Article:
Projects Aim to End Waits for Autism Diagnoses, Reduce

Months of lockdowns have left a massive backlog of children who show the warning signs of autism, waiting for a formal evaluation to get help.

That’s why Megan Roberts hopes to move autism evaluations out of doctors’ offices and onto Zoom conferences, using staff who already work regularly with schools and early learning centers. In the process, she also hopes to clear the entire waiting list of 1,224 children in need of an autism evaluations in Illinois.

Roberts’s project is one of seven projects that have been awarded a share of $14 million grants from the National Center for Special Education Research. All of the funded projects are focused on supporting students with disabilities who have been disproportionately affected by the pandemic.

Roberts, an associate professor for the communication sciences and disorders early-intervention research group at Northwestern University, and her team received a four-year, $3 million grant to develop and validate a telehealth-based protocol to train speech-language pathologists to evaluate students’ risk of autism spectrum disorders. Using speech-language pathologists dramatically widens the pool of evaluators, as most school districts and Early Head Start centers have them, while a 2019 study found 84 percent of U.S. counties have no access to autism medical diagnosticians.

“I think it’s a unique opportunity to develop a potential new diagnostic pathway that addresses problems that were present before COVID, which is, you know, rural communities don’t have access,” to autism diagnostic services, Roberts said.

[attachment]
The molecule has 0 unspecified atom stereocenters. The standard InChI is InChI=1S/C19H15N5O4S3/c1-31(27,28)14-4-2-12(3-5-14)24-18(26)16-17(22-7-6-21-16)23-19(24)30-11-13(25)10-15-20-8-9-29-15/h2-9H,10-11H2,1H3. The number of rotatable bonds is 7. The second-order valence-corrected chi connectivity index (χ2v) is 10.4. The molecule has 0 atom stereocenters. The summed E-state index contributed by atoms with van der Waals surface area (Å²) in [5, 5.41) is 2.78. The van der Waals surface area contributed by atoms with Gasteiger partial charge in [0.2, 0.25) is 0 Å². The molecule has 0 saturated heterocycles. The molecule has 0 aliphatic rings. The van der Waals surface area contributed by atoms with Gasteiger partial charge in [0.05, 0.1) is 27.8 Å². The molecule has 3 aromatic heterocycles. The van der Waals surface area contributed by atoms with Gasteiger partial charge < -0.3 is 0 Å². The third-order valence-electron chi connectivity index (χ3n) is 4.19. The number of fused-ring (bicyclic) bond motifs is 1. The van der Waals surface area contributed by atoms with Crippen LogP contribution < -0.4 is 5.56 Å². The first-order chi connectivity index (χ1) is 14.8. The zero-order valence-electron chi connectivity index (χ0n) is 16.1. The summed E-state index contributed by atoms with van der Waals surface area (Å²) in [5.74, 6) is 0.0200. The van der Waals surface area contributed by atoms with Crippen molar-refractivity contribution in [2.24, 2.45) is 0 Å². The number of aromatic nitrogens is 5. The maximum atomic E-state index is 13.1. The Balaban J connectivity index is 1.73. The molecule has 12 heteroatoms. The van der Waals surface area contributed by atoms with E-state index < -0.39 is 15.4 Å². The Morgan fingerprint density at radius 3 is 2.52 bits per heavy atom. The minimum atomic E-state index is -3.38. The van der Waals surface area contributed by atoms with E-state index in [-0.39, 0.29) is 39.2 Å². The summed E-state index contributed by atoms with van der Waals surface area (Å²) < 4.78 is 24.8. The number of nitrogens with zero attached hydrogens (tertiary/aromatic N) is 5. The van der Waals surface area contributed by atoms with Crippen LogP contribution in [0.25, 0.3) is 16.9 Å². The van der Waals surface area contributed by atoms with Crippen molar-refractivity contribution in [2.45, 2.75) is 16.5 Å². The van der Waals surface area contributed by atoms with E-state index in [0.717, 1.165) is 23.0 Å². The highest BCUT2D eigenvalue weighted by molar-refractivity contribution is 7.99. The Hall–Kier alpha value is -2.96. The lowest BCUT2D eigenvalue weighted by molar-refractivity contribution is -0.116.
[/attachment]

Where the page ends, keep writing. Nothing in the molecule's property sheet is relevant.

In Illinois alone, the autism evaluation wait time for children who have already been identified for general developmental delays through early intervening services has more than doubled, from four months before the pandemic to 9.5 months last summer.

“That might not seem like a long time, except these kids are 2 and that’s basically half or a third of their lives,” Roberts said. “We know that during the first three years of life, because of neuroplasticity, that’s when early intervention is so effective. And so they’re missing out potentially on five or six months of intervention because of the pandemic.

“It’s a nightmare, and it’s not a problem unique to Illinois. … Everybody has a backlog,” Roberts said.

About 85 percent of the time, parents of those diagnosed with autism spectrum disorders start to voice concerns about their child’s development well before age 3, according to the National Center on Birth Defects and Developmental Disabilities. But even before the pandemic, the center found only 42 percent received a developmental evaluation to diagnose the disorder by age 3, and 30 percent of children had not yet been formally diagnosed by age 8.

Support for mental health

For example, another of the grant-funded projects, led by Kathleen Lane of the University of Kansas Center for Research, Inc., will analyze patterns of behavior from elementary students internalizing and externalizing stress and anxiety before and during the pandemic, as well as patterns of referrals for special education eligibility for those students.

Lane plans to test an intervention, called “Recognize. Relax. Record,” which focuses on reducing students’ symptoms of anxiety and reengage students socially and academically to help students with and at risk of being diagnosed with emotional or behavioral disorders.

By the end of the 2021-22 school year, 1 in 4 schools reported a rise in special education students seeking mental health support since the pandemic began—higher than the share of schools reporting general student mental health issues, according to new data from the National Center for Education Statistics’ School Pulse Panel. The panel, which surveys schools about their operations during the pandemic, found older students hit hardest: In high schools, more than 30 percent of schools reported a jump in mental health supports needed for students in special education.

Among the other grants were: